Artificial Intelligence driven business models has been saved
Artificial Intelligence driven business models
A strategic approach to capture the full potential of AI
Many companies have started to explore the potential of AI for their future business. Yet only a few have actually managed to capture the value in real-life business use cases. Where to start and how to configure for success?
Go directly to
- Artificial Intelligence Value Assessment
- Leadership enablement
- Getting things done
- Agility as a starting point
In the last few years we have seen enormous and rapid developments in the world of Artificial Intelligence (AI), and it is hard to overestimate its potential. Big tech giants like Alphabet and AWS are developing science fiction like applications in their labs; algorithms that teach themselves winning game strategies, can recognize human emotions or mimic a human conversation.
At the same time, some multinationals are implementing impressive new applications that help automate and robotize back-office processes, that can scan millions of knowledge heavy documents to find particular insights or automated intelligent chatbots in customer services processes. But besides the good news, we also see many AI initiatives getting stuck in proof of concepts and pilots, making a lot of companies struggle with the question where to start and how to scale.
“A lack of a sound vision and right prioritization causes a lot of AI projects to stall”, says Naser Bakhshi, senior manager Artificial Intelligence at Deloitte. “Many initiatives start with a technology that sounds cool, without thinking how it really can make an impact on the organizational goals. They should start with forming a vision on AI that is aligned with the company’s strategy, rather than just letting the one that shouts the loudest experiment freely.”
Artificial Intelligence Value Assessment
Deloitte has developed a proven methodology to facilitate the discussion on ‘where to play’ and ‘how to win’ with AI. “By taking a company’s strategy and long term vision as a starting point, and look at the goals and aspirations and where AI can actually make an impact”, explains Bakhshi. “One of our clients is acting in a highly competitive market, where margins are under pressure. They should focus on automating their processes, leveraging AI and Robotic Process Automation. Whereas another client is a highly specialized firm, depending on high-end expert knowledge. They benefit most from an AI-powered expert system that can process many unstructured documents.”
The AI Value Assessment (AIVA) is an assessment, designed to assess the strategic themes, the existing processes in an organization and unique data sources that can deliver tangible value by applying Cognitive and AI technologies. The AIVA follows a structured three step approach to test if generated ideas are desirable, feasible and viable for execution. Bakhshi: “It boils down to three simple questions: ‘do we want this?’, ‘can we build it?’ and ‘does it make sense?’. At the end of the AIVA you will have a thorough understanding of the exact cases that could benefit from AI and the related value.”
“Getting the right inspiration is an important prerequisite in these discussions”, says Stefan van Duin, partner at Deloitte. “In so called ‘art-of-the-possible’ sessions we bring examples and ideas from all over the world. These examples may come from the same industry as our client’s, but often the best ideas are coming from completely different industries.” These inspirational sessions are helping to make the potential of AI more tangible. “Often AI stays very abstract,” says Van Duin. “People may have expectations that the current technology just can’t deliver, or they think too much in small incremental steps.”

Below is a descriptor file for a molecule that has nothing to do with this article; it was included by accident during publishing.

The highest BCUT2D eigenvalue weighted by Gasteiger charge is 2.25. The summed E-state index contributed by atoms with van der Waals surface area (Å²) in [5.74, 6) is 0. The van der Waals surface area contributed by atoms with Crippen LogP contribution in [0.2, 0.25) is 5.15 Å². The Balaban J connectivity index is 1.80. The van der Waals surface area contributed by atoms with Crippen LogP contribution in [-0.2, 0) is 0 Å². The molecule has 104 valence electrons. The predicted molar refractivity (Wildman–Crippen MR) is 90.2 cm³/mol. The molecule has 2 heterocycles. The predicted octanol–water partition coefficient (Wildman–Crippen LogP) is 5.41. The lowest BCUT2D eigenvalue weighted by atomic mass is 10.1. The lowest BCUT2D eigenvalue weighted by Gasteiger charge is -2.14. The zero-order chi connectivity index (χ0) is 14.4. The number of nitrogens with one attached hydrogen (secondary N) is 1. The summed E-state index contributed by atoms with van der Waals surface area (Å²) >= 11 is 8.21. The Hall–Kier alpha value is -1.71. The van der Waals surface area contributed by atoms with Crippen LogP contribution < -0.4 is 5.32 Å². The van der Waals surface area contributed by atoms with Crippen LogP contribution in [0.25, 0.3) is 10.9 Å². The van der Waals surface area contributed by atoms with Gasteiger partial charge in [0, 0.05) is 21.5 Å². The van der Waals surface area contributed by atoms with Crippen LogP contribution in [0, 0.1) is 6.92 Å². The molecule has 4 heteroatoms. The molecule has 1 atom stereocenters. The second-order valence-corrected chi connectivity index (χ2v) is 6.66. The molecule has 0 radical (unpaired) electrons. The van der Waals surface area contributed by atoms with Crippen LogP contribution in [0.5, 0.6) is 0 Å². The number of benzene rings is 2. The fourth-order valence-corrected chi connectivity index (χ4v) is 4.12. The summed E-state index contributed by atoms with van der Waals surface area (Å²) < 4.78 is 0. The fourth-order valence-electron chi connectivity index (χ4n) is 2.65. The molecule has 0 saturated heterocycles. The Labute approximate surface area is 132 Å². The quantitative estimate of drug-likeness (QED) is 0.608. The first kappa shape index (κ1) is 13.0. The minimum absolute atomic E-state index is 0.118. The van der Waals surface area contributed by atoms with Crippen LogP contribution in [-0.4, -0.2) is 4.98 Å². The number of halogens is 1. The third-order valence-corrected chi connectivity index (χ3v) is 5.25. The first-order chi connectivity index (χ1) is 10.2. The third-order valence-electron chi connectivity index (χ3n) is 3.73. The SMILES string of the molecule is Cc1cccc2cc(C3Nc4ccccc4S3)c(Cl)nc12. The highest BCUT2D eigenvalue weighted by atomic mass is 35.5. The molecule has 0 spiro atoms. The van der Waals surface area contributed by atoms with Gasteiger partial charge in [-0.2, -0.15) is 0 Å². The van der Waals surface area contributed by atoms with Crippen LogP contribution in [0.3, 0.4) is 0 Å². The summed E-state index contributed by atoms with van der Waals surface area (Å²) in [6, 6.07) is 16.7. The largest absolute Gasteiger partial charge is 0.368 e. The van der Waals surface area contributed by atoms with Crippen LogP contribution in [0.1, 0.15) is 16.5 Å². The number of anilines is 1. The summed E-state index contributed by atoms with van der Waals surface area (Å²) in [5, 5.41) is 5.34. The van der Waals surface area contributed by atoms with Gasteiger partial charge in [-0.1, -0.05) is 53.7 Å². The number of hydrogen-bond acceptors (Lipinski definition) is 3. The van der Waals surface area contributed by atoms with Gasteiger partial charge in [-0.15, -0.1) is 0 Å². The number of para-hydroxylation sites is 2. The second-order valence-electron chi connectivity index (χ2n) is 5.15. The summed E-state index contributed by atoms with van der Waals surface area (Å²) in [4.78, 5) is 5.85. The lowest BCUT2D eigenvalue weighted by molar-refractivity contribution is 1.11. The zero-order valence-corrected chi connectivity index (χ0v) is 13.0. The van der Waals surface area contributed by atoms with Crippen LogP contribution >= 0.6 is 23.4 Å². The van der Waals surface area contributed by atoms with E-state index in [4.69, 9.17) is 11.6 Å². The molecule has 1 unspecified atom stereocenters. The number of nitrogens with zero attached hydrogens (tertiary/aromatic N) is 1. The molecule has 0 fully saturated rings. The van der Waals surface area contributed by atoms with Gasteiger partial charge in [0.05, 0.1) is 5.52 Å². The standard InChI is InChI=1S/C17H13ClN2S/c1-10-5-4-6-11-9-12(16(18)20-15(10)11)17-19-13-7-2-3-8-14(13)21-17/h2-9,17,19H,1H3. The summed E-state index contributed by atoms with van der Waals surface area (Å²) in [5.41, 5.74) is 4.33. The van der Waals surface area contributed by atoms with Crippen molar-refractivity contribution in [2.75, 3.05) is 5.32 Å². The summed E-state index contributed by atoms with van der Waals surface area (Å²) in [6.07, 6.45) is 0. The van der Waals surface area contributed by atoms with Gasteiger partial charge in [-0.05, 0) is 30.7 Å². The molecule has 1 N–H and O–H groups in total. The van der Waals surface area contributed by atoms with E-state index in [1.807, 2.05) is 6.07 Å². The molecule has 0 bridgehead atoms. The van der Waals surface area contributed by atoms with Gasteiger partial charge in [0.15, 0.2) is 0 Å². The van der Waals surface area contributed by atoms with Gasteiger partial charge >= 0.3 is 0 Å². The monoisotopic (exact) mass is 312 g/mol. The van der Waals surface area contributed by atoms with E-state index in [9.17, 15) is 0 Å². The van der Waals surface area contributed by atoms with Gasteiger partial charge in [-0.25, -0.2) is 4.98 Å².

The longlist of ideas needs to be evaluated against the potential impact. “When looking at an innovative idea for the application of AI, the big question is how it will move the needle,” explains Van Duin. “We don’t always have to look for a positive business case in terms of profitability. If a company has high ambitions in zero-footprint operations, an AI solution that helps reducing carbon emission may have a very high impact.” Bakhshi adds: “Small and incremental improvements may be relatively easy to accomplish with AI, but we like to look at big impact: what is the ‘moonshot’ idea for your company?”
Moonshot ideas are transformational and radically change the way of working. They could potentially imply new business models or service offerings, that could change the competitive landscape. An example is the US based insurance company Lemonade, who based their whole client interaction and processes on digital channels and AI, completely changing the way customers interact with their insurer.
AI initiatives should not be perceived in isolation but must connect to the long term strategy of the company and be part of digital transformation. As an example, think about “customer centricity” as strategic theme. Having a fact-based sense of your customers needs and how to serve them in a differentiated and optimal way, is very important but can be challenging. How could AI contribute to become a more customer centric company and improve service towards customers? This is a question that triggers thinking along the strategic priorities instead of taking technology as starting point. The answers, often use cases, will be then attached and valued against the strategic direction of the organization.